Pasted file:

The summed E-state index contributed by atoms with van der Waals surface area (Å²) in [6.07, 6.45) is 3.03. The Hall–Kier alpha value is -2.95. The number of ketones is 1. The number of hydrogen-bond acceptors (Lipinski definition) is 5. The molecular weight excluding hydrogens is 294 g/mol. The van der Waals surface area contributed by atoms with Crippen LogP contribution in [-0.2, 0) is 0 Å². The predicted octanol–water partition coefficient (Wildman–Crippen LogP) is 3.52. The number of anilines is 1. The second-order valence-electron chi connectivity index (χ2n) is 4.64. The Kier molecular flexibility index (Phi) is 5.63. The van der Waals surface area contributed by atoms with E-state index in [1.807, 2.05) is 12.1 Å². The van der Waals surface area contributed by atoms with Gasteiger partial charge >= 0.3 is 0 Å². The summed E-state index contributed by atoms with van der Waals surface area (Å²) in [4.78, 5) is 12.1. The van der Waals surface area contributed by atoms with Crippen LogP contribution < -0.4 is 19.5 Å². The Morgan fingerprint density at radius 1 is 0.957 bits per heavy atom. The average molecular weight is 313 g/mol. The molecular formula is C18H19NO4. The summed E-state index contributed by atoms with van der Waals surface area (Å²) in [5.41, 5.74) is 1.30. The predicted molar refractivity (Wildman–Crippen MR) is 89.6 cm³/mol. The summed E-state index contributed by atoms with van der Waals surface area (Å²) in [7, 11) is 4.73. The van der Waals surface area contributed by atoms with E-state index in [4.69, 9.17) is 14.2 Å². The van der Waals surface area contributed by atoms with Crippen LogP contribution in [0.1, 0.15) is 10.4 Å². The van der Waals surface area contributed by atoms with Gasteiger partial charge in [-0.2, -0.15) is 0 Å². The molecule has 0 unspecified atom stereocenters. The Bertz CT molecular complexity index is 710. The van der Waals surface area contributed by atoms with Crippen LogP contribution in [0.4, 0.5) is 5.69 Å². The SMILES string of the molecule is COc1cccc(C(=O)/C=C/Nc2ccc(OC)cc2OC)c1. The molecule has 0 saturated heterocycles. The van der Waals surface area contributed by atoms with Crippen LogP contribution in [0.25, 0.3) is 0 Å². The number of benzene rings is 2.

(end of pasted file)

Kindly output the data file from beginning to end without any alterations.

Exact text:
The summed E-state index contributed by atoms with van der Waals surface area (Å²) in [6.07, 6.45) is 3.03. The Hall–Kier alpha value is -2.95. The number of ketones is 1. The number of hydrogen-bond acceptors (Lipinski definition) is 5. The molecular weight excluding hydrogens is 294 g/mol. The van der Waals surface area contributed by atoms with Crippen LogP contribution in [-0.2, 0) is 0 Å². The predicted octanol–water partition coefficient (Wildman–Crippen LogP) is 3.52. The number of anilines is 1. The second-order valence-electron chi connectivity index (χ2n) is 4.64. The Kier molecular flexibility index (Phi) is 5.63. The van der Waals surface area contributed by atoms with E-state index in [1.807, 2.05) is 12.1 Å². The van der Waals surface area contributed by atoms with Gasteiger partial charge >= 0.3 is 0 Å². The summed E-state index contributed by atoms with van der Waals surface area (Å²) in [4.78, 5) is 12.1. The van der Waals surface area contributed by atoms with Crippen LogP contribution < -0.4 is 19.5 Å². The Morgan fingerprint density at radius 1 is 0.957 bits per heavy atom. The average molecular weight is 313 g/mol. The molecular formula is C18H19NO4. The summed E-state index contributed by atoms with van der Waals surface area (Å²) in [5.41, 5.74) is 1.30. The predicted molar refractivity (Wildman–Crippen MR) is 89.6 cm³/mol. The summed E-state index contributed by atoms with van der Waals surface area (Å²) in [7, 11) is 4.73. The van der Waals surface area contributed by atoms with E-state index in [4.69, 9.17) is 14.2 Å². The van der Waals surface area contributed by atoms with Crippen LogP contribution in [0.1, 0.15) is 10.4 Å². The van der Waals surface area contributed by atoms with Gasteiger partial charge in [-0.2, -0.15) is 0 Å². The molecule has 0 unspecified atom stereocenters. The Bertz CT molecular complexity index is 710. The van der Waals surface area contributed by atoms with Crippen LogP contribution in [0.4, 0.5) is 5.69 Å². The SMILES string of the molecule is COc1cccc(C(=O)/C=C/Nc2ccc(OC)cc2OC)c1. The molecule has 0 saturated heterocycles. The van der Waals surface area contributed by atoms with Crippen LogP contribution in [0.25, 0.3) is 0 Å². The number of benzene rings is 2.